For example, I don’t understand how much of the code we’re using for Node.js is ‘essential’–specifically, I mean necessary and should just be copied and pasted every time, as it will always be the same. (I understand the value of going through it to make sure you understand what’s going on… but what’s barebones for a basic GET/POST server every time?)
Also, if you’re posting in Node.js, where does it go? I ask this because in the Glitch example we were provided, we were given a page with a slider to change the ‘temperature.’ I downloaded the files and got it to work on my computer. (I really wasn’t sure what to expect.) I saw in the Terminal window where I had to navigate to the localhost port provided. I did so and when I changed the temperature, I expected to see a change in the URL to correspond to some sort of change in the temperature. I didn’t see that.
I also realize that the information was posted to the html page and the json was converted into text, but I don’t completely see the point of having the server involved. (It almost seems like Node is basically serving up the ‘public’ folder, but I don’ t see the whole point of GET/POST.) I definitely don’t think it’s pointless, but just don’t see the point is all. I know it’s ‘fast’ from the videos/readings and that it’s not a file system (from Tom’s email…) I know it’s a ‘runtime engine’ and that Express is a ‘framework’, but context is so important and I feel like I’d have more of a connection to this if I understood better what words like those meant to me for the scope of these projects.
For me, the ability to create APIs is super interesting. I’d love to learn more about that as a way of storing and serving up information. The idea of REST seems to make sense to me, but I don’t feel I’ve seen it in action (maybe more like see the wheels in action) in the examples I’ve been able to get to work from class. Maybe I’m misunderstanding that as well. I’m looking forward to going over examples in class.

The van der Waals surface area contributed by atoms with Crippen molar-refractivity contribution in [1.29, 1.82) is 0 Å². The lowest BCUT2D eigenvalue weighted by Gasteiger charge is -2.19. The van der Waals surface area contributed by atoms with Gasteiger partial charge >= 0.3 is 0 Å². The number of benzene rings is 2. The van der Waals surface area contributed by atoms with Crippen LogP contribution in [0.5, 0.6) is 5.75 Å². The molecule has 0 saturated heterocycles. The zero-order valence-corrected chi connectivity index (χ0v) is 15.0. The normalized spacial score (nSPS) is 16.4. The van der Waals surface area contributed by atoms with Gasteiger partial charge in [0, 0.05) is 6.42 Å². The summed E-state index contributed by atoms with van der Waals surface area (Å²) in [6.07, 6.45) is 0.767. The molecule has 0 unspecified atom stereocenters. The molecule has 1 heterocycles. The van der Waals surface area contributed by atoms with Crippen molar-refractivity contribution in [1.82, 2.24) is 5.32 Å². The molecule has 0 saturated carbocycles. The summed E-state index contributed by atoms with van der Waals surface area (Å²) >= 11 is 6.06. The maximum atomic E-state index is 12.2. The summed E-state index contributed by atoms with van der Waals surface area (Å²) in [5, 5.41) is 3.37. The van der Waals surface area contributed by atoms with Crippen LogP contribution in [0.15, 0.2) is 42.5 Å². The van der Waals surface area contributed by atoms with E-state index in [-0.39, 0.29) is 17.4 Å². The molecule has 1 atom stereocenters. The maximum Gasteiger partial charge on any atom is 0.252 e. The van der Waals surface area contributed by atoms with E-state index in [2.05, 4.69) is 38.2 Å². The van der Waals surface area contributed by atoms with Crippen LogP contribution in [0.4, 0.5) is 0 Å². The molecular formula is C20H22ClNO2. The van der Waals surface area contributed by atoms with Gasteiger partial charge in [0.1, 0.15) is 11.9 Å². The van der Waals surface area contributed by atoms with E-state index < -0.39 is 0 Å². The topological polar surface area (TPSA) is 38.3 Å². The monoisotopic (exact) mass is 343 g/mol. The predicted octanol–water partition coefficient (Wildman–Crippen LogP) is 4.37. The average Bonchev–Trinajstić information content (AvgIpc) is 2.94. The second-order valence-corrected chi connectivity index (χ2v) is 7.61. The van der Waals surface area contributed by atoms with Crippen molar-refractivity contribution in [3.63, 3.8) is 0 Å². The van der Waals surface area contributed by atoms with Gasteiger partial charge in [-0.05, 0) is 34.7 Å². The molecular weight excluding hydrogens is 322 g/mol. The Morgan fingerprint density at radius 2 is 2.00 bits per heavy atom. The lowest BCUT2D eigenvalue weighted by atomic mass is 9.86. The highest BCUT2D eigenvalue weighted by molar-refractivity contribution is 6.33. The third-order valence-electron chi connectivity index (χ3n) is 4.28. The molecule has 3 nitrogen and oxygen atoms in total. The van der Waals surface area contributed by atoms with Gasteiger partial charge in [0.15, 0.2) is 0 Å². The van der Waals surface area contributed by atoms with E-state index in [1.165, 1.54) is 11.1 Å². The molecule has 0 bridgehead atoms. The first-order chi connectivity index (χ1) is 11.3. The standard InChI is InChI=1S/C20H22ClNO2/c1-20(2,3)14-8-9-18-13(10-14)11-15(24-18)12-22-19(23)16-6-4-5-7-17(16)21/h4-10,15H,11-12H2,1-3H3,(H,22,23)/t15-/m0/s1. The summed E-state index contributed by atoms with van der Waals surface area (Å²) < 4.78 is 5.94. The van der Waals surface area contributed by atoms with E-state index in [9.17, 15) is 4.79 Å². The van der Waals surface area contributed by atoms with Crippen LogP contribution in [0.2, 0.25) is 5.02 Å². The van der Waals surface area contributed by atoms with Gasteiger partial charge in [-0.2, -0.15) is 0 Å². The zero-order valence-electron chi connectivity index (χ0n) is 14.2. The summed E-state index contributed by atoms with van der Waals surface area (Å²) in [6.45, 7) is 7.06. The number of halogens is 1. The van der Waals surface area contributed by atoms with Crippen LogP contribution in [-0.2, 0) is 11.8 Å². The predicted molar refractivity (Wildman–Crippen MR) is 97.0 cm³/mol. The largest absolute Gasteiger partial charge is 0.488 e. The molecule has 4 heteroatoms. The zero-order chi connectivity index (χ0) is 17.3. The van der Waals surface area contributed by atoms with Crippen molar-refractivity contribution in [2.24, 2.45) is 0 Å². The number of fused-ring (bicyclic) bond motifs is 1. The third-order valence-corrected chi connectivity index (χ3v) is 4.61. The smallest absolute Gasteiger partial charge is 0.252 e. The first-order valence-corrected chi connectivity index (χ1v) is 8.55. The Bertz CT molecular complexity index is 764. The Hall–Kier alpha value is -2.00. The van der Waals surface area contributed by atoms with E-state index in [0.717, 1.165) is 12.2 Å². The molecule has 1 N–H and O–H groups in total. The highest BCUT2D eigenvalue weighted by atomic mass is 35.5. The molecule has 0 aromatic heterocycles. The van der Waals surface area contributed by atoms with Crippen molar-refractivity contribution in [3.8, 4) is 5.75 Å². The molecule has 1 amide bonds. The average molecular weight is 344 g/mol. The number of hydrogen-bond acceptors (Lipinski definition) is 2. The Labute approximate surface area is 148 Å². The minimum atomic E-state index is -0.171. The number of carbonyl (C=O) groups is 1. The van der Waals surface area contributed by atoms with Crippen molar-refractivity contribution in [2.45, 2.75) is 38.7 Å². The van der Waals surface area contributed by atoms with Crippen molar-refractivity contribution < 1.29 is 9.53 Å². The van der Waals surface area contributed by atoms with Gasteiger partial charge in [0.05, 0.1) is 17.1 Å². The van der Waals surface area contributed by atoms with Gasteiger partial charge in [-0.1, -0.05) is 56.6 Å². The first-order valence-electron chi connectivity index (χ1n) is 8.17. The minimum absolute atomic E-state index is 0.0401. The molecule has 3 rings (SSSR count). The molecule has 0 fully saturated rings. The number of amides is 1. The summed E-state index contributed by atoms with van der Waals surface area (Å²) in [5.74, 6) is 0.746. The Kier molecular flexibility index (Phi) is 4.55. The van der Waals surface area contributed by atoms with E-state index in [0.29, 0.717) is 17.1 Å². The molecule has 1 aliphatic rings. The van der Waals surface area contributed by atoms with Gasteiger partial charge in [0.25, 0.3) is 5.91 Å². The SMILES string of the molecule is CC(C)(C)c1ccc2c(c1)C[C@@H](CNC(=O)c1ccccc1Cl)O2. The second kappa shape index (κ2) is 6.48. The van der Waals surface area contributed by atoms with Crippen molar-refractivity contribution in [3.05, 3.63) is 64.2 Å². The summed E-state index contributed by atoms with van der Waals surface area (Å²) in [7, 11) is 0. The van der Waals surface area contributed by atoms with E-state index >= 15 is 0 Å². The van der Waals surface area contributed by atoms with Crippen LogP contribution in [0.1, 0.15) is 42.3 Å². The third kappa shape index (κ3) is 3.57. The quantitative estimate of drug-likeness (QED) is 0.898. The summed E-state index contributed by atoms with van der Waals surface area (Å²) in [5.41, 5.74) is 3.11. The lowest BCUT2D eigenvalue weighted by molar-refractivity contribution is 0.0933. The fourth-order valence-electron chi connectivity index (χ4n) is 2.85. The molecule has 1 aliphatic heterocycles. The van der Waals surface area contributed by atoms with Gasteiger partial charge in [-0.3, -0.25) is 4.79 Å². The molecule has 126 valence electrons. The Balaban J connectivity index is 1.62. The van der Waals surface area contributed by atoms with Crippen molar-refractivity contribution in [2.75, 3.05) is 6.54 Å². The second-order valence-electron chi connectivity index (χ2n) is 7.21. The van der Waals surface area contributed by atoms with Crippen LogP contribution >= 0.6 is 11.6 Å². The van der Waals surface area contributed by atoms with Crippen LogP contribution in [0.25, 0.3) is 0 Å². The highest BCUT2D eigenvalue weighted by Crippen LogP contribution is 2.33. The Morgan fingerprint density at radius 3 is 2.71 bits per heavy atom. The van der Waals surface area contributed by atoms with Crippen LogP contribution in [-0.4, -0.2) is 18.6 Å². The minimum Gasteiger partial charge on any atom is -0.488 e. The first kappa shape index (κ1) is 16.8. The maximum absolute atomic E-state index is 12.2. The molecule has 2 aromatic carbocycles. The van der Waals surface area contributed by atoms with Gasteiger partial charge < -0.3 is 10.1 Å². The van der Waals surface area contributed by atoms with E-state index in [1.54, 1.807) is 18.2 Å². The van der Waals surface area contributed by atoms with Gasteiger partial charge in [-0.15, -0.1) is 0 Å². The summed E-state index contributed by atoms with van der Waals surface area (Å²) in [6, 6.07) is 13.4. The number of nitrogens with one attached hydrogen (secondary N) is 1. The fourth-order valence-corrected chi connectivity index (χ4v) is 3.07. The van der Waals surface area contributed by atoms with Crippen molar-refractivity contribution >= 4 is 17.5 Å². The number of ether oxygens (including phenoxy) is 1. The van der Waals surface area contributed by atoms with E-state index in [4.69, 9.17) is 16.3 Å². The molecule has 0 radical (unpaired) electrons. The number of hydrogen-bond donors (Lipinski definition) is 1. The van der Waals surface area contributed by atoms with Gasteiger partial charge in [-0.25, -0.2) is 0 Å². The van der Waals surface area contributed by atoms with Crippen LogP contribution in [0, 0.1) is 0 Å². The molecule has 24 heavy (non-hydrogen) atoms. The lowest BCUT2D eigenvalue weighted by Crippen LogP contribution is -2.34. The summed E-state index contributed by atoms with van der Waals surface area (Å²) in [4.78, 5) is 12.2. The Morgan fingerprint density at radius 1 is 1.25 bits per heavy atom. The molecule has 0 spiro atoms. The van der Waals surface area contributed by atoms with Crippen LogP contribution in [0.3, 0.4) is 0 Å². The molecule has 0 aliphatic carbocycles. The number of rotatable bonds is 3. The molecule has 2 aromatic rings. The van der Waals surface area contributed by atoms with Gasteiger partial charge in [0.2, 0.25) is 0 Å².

Jumping right back in…
So, I reviewed the ArduinoHttpClient Venmo video again from this week and decided to give the code a go. I downloaded the repository for Making Things Talk and uploaded the sketches for TestHttpClient.ino and TestHttpSSHClient.ino. (both under the 3rd edition > chapter 4.)
Screen Shot of my Practicing with TestHTTPClient : TestHttpSSLClient. Here is showing the TestHttpSSLClient. I tried entering my domain: https://www.MARTINsquared.com and noticed it was hanging. I tried again, taking out the ‘www’ and it worked. (Giving me a 301 error.) When I tried adding the ‘www’ back in, it returned to hanging. Not sure why.
WiFi Network Signal Strength Reader
I moved on to the last part of the assignment, thinking I could draw on my knowledge from past projects to put together the reader. I had a strange thing happen when I tried using the WiFi_Reconnect.ino example. I kept getting errors that I didn’t have WiFiNINA.h… I went to the Library Manager and tried installing the WiFiNINA library (screen shot below), but when I’d run the sketch it said WiFiNINA was missing, so I did the “WiFi 101 / WiFiNINA Updater” under Tools (by uploading the updater sketch to my Nano) then tried installing WiFiNINA from the Library Manager again, but it kept showing me the option to Install after I’ve clicked install (and after showing the install progress bar below.)
Following my professor’s advice, I downloaded the WiFiNINA library from the Arduino libraries repo. I saw that the WiFiNINA library was there along with a library called WiFiNINA_Generic, so I uploaded the zip and now “WiFiNINA-master” appears in the Arduino libraries in my finder AND WiFiNINA also appears as an option now.
That said, I was able to keep moving earlier using the WiFiNINA_Generic library for the sketch. You can see the code in my repo. If you choose to use the repo, please be aware that not only does it show WiFiNINA_Generic as selected, but there is also a second tab called “arduino_secrets.h”.